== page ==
May 17, 2011
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How do you determine your top priority?
Too often, leaders get bogged down by routine, and they fail to meaningfully answer that question.
One’s top priority may be simple and obvious, but often it is glaringly difficult to confront. Fear of the impediments to tackling key priorities head-on has spawned an entire economy of lower-level alternative approaches that promise faster results with less effort. With so many people earnestly selling so many tips and tricks that promise a simple and easy fix, it is very easy to eagerly latch on to one of them and fall into what I call the rut of the “if-then” statement.
For example, a common if-then statement goes something like this: “If we remove all defects, then our customers will be thrilled.” This sounds great on paper. It guarantees success without too much nasty introspection, and it sounds even better when you realize that it frees you from actually listening to what all those pesky customers have to say.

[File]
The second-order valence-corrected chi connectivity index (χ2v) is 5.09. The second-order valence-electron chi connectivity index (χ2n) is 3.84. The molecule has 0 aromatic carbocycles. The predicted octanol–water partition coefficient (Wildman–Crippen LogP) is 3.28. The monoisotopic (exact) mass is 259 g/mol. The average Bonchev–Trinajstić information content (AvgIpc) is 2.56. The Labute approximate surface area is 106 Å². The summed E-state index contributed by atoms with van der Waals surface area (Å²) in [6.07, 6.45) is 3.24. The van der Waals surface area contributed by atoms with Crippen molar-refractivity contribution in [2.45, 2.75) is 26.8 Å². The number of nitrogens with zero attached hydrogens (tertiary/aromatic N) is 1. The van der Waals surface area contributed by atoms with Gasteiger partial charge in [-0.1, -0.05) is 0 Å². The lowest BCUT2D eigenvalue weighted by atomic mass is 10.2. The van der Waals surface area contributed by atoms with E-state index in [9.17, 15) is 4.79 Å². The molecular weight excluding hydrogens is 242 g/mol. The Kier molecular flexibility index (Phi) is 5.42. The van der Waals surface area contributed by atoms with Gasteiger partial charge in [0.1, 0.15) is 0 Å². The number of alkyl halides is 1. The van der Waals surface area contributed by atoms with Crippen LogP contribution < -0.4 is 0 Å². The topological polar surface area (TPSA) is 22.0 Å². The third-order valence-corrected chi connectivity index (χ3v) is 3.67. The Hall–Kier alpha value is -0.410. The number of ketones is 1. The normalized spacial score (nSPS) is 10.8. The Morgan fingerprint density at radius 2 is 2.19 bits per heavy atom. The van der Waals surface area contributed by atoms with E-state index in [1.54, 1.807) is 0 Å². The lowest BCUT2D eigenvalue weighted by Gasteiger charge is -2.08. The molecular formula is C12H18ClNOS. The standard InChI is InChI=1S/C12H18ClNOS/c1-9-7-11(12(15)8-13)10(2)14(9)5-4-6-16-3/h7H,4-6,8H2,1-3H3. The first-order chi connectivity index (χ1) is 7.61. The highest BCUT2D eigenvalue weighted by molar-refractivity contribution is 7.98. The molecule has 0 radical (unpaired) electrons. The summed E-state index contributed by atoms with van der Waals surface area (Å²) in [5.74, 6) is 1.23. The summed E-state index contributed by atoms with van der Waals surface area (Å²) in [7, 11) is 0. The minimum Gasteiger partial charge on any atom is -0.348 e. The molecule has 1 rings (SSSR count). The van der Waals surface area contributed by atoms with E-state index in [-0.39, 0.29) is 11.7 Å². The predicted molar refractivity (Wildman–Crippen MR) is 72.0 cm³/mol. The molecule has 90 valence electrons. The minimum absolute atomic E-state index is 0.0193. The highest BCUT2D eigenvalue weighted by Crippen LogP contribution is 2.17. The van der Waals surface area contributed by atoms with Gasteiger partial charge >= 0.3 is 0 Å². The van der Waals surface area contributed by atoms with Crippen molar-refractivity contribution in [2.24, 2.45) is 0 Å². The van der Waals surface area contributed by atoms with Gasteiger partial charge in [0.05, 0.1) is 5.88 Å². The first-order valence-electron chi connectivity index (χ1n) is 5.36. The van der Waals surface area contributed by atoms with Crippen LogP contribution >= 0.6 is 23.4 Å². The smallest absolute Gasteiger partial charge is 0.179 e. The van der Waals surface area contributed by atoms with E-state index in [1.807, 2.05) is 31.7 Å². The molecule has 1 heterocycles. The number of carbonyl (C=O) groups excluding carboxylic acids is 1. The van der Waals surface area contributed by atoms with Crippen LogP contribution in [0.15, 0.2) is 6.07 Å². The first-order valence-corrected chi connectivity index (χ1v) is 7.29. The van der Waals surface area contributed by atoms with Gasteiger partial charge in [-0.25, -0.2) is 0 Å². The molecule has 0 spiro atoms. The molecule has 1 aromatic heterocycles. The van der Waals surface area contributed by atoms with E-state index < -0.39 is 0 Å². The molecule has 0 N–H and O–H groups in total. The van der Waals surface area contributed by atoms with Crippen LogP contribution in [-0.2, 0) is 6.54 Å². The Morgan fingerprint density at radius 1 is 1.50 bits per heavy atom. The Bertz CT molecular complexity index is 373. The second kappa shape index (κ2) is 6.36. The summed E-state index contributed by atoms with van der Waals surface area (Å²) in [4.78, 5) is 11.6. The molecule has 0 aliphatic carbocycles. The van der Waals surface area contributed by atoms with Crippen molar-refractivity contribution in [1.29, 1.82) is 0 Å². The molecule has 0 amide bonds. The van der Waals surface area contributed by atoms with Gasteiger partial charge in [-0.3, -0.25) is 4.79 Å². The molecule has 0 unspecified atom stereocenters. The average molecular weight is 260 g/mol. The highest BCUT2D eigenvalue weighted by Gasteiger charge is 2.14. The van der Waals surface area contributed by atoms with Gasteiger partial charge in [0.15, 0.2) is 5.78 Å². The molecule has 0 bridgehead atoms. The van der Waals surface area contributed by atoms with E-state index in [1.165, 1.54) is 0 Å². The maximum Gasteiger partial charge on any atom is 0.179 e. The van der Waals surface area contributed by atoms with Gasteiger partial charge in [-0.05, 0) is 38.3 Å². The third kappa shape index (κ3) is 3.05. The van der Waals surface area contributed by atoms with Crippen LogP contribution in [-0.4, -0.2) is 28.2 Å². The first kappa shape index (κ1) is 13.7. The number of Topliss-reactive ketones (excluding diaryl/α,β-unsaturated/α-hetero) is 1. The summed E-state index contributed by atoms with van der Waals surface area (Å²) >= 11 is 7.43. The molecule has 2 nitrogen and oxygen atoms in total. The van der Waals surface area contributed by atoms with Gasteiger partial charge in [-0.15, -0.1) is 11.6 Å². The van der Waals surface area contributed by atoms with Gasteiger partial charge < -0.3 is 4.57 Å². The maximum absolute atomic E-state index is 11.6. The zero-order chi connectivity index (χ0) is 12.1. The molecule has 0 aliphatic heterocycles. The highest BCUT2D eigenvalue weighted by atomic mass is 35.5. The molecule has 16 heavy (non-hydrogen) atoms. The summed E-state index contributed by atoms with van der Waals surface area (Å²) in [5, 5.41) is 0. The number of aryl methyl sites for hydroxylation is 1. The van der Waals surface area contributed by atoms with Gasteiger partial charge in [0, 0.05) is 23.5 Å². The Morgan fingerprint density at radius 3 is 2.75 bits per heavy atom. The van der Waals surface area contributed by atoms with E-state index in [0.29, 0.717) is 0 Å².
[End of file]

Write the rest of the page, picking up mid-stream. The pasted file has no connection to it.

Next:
When an if-then policy like this gets adopted, everyone mindlessly focuses on removing defects and forgets the highest priority – actually satisfying customers. Your customers may not care about minor defects. Instead, they may want your product in a different color, or maybe they just want someone to talk to them. Sadly, the if-then statement makes us focus on a lower priority, defect removal, and we lose track of the highest priority, improving the customer’s overall experience.
When I was a professional double-bass player, I often performed for conductors who were stuck on an if-then statement. One conductor adopted a truly wacky and totally unique policy: His bass players must vibrato on every note. (Vibrato refers to moving the left hand to create voice-like oscillations in pitch.) His theory: “If the bass player vibratos, then the whole show will be better.”
But this was a performance of Swan Lake, and in a ballet pit orchestra, vibrato by the bass players is meaningless. It is far more important that the bass players crank out as much volume as possible, so the violas and the dancers can hear the downbeats. Vibrato actually diminishes volume, and when you’re playing a low F on a string bass in a pit, no one (myself included) can hear vibrato anyway.
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